Would Investors Go for a CCM/Bauer IPO?

Now that an investment group including Fairfax Financial Holdings Ltd. (TSX:FFH) has bought Bauer, and CCM is up for sale, why not bring them under the same roof?

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Sagard Capital Partners, an investment vehicle owned by Power Corporation of Canada (TSX:POW) and Fairfax Financial Holdings Ltd. (TSX:FFH) announced March 2 that they had acquired substantially all of the assets of Performance Sports Group for $575 million.

On March 8, Adidas announced that it was putting CCM up for sale (its TaylorMade golf business has been for sale for almost a year) to concentrate on its own brand, especially in lifestyle apparel, growing online sales, its North American business, as well as the Reebok brand.

That leaves very little time for hockey and CCM.

So, who would buy Canada Cycle and Motor? Well, certainly not Nike Inc. (NYSE:NKE), which took a bath on Bauer buying its parent, Canstar Sports Inc., in 1994 for US$395 million and selling it to a private equity group led by former Bauer CEO Graeme Roustan for US$200 million 14 years later.

Nike could never figure out how to leverage the hockey business against the rest of its footwear and apparel empire; it originally wanted to use Bauer as an entry into rollerblades, but that never really took off, so it cut its losses.

Now, Adidas is doing the same with CCM; Adidas acquired CCM via Reebok in 2004 for US$329 million.

It’s early in the divestiture process, but Phillipe Dubé, CCM’s president, is confident that a strategic buyer will be found in the next few months.

“In the past few months, if not years, I’ve received so many phone calls about, ‘When are you guys going to be on the market?’” he said. “We are an attractive company; an attractive brand for a number of people.”

According to the Canadian Sporting Goods Association (CSGA), CCM is second in hockey equipment market share by dollars at 27% — 700 basis points behind Bauer. While Dube believes CCM is catching up to Bauer, the fact that no one other than the Sagard/Fairfax group made a bid for Performance Sports Group’s assets suggests the interest in CCM will also be limited.

“As a potential investor in a product category that requires so much capital for expenses — in terms of product development, prototyping, marketing costs, and licensing fees — is it a good business investment to be in?” CSGA CEO John Savory told the Globe and Mail.

You know things are iffy when the head of the CSGA isn’t singing a confident tune. It doesn’t help that CCM saw its revenue in 2016 decline 14% from a year earlier. This is not a ship that many are going to want to get on.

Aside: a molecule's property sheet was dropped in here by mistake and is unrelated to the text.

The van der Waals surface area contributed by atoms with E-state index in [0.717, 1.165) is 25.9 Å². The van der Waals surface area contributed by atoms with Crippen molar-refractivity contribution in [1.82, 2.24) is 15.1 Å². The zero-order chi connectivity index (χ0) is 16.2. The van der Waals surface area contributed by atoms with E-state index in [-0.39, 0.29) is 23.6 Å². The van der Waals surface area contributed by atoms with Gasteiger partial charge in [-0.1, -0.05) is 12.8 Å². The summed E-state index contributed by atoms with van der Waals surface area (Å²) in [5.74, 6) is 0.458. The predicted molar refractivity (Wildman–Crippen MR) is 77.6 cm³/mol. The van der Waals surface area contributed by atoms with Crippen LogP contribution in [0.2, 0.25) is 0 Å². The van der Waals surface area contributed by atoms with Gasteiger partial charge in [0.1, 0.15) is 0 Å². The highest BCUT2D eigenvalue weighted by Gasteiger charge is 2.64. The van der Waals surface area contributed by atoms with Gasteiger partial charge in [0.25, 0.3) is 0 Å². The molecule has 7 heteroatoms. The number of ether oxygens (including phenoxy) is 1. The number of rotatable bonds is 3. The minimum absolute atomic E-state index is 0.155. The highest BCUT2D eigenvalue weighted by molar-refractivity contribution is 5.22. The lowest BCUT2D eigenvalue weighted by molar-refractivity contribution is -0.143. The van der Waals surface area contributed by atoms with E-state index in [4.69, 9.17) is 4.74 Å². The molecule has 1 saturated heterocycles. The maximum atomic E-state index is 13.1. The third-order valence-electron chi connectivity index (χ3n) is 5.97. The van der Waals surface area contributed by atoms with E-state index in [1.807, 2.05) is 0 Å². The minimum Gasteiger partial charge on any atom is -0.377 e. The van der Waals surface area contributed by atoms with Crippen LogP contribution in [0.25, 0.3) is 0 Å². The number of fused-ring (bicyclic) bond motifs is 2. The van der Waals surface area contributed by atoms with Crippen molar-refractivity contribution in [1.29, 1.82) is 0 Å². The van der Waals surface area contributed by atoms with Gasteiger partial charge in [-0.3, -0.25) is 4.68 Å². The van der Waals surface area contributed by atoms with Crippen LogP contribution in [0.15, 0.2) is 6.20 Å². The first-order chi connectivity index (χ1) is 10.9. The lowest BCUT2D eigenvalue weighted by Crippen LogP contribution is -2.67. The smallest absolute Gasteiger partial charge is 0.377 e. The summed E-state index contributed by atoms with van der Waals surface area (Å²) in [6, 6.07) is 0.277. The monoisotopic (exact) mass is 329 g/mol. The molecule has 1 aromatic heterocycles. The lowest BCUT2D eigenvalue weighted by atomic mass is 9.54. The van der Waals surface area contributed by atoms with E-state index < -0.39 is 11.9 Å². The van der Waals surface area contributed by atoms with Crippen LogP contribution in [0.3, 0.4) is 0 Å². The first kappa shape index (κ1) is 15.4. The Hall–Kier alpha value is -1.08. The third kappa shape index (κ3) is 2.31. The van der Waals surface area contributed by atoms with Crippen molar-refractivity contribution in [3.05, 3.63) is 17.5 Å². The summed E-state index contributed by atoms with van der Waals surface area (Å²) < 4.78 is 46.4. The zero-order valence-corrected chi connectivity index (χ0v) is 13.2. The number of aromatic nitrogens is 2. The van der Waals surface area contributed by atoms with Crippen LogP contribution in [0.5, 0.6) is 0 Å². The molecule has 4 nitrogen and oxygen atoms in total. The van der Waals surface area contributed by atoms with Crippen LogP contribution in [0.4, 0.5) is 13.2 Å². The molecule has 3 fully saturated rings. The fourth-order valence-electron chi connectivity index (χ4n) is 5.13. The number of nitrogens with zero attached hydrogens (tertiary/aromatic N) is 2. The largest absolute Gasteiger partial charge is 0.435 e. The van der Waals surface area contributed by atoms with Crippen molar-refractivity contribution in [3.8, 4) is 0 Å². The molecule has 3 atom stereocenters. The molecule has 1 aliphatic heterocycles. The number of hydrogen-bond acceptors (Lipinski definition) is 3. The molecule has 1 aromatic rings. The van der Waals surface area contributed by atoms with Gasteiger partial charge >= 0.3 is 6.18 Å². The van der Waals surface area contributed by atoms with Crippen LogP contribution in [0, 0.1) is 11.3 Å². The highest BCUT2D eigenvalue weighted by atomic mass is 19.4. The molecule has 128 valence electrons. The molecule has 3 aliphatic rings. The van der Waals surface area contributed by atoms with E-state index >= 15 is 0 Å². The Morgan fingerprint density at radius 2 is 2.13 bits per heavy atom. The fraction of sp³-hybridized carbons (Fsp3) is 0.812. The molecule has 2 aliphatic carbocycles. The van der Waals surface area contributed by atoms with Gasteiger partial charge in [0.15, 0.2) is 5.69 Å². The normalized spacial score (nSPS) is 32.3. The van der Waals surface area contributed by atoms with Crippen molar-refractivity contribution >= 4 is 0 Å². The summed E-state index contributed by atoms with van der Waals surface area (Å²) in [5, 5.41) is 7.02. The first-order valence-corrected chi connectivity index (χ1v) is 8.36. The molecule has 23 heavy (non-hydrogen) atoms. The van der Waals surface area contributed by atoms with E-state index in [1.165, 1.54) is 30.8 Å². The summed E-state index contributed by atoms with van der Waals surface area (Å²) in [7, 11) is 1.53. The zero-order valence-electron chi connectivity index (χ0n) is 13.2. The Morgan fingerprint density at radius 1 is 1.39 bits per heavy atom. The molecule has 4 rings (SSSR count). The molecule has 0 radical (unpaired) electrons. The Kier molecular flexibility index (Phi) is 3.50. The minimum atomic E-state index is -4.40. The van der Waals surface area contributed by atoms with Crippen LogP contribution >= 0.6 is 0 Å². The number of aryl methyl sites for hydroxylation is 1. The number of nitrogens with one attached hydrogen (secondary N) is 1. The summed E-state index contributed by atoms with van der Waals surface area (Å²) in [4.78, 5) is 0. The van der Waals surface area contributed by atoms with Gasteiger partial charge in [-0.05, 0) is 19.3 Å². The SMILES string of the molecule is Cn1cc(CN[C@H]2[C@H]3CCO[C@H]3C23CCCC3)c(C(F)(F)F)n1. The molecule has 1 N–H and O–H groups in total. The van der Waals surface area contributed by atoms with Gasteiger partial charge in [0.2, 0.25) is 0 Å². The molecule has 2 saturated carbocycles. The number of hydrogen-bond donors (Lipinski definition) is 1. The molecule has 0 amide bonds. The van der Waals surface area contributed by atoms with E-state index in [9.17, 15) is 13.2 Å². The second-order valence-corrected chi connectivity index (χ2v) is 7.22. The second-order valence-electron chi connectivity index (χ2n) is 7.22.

So, why doesn’t the Sagard Capital/Fairfax group buy CCM on the cheap, merge it with Bauer and Easton, take the combined business public, and then start buying up other brands in other sports (K2 is up for sale by Newell Brands) that might be suffering from the same malaise?

It’s a long-winded question, I’ll grant you, but it’s a logical one, because despite the fact 2016 was probably the worst year in North American sporting goods retail, there is money to be made in sports, and the new owners of Bauer understand this.

The biggest impediment to my proposed idea is two-fold:

First, the combination of CCM and Bauer would control approximately 61% of the hockey market running afoul of the Competition Bureau. If the two parties behind Sirius XM could merge, I think there’s a good argument to be made when it comes to hockey.

The second problem is, CCM and Bauer have always had their own loyal followings. When I was a kid, you either wore CCM Tacks or Bauer Supremes. Ultimately, I believe Canadian hockey fans would prefer to see both brands survive, no matter how.

A merger between the two makes sense. How much would a buyer have to pay for CCM? I’d guess no more than US$300 million given the Sagard/Fairfax group paid the equivalent of one times revenue for Performance Sports Group.

Would investors go for a CCM/Bauer IPO? If they can go for Freshii, I certainly think they would be willing to invest, especially if there were a plan to grow the platform beyond hockey and baseball.

This article represents the opinion of the writer, who may disagree with the “official” recommendation position of a Motley Fool premium service or advisor. We’re Motley! Questioning an investing thesis — even one of our own — helps us all think critically about investing and make decisions that help us become smarter, happier, and richer, so we sometimes publish articles that may not be in line with recommendations, rankings or other content.

Fool contributor Will Ashworth has no position in any stocks mentioned. The Motley Fool owns shares of Nike. Fairfac Financial is a recommendation of Stock Advisor Canada.

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